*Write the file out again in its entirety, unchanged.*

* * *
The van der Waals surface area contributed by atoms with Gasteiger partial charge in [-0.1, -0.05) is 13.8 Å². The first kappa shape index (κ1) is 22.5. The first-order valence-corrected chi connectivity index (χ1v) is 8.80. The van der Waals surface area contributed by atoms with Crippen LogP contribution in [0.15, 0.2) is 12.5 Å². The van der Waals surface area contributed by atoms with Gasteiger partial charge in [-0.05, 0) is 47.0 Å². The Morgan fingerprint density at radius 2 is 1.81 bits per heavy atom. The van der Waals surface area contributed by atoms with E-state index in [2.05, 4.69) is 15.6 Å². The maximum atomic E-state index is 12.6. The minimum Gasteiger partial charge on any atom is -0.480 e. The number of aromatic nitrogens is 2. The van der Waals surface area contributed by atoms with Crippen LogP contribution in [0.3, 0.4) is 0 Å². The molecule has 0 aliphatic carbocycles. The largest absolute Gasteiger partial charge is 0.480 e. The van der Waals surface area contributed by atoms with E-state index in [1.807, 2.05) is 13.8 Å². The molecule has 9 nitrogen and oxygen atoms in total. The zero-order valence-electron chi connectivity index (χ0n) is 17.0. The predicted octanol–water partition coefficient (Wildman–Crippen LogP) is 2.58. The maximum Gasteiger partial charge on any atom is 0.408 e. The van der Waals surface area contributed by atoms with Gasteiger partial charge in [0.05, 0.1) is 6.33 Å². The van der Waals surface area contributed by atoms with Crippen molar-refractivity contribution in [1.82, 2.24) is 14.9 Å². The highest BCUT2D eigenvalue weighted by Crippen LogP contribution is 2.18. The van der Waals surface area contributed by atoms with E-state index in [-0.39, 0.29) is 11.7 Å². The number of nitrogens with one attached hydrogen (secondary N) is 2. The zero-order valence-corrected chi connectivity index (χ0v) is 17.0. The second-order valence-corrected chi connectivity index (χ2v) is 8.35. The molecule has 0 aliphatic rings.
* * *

The van der Waals surface area contributed by atoms with Gasteiger partial charge in [-0.1, -0.05) is 13.8 Å². The first kappa shape index (κ1) is 22.5. The first-order valence-corrected chi connectivity index (χ1v) is 8.80. The van der Waals surface area contributed by atoms with Crippen LogP contribution in [0.15, 0.2) is 12.5 Å². The van der Waals surface area contributed by atoms with Gasteiger partial charge in [-0.05, 0) is 47.0 Å². The Morgan fingerprint density at radius 2 is 1.81 bits per heavy atom. The van der Waals surface area contributed by atoms with E-state index in [2.05, 4.69) is 15.6 Å². The maximum atomic E-state index is 12.6. The minimum Gasteiger partial charge on any atom is -0.480 e. The number of aromatic nitrogens is 2. The van der Waals surface area contributed by atoms with Crippen LogP contribution in [0.3, 0.4) is 0 Å². The molecule has 0 aliphatic carbocycles. The largest absolute Gasteiger partial charge is 0.480 e. The van der Waals surface area contributed by atoms with E-state index in [1.807, 2.05) is 13.8 Å². The molecule has 9 nitrogen and oxygen atoms in total. The zero-order valence-electron chi connectivity index (χ0n) is 17.0. The predicted octanol–water partition coefficient (Wildman–Crippen LogP) is 2.58. The maximum Gasteiger partial charge on any atom is 0.408 e. The van der Waals surface area contributed by atoms with Gasteiger partial charge in [0.05, 0.1) is 6.33 Å². The van der Waals surface area contributed by atoms with Crippen molar-refractivity contribution in [1.82, 2.24) is 14.9 Å². The highest BCUT2D eigenvalue weighted by Crippen LogP contribution is 2.18. The van der Waals surface area contributed by atoms with E-state index in [-0.39, 0.29) is 11.7 Å². The number of nitrogens with one attached hydrogen (secondary N) is 2. The zero-order valence-corrected chi connectivity index (χ0v) is 17.0. The second-order valence-corrected chi connectivity index (χ2v) is 8.35. The molecule has 0 aliphatic rings.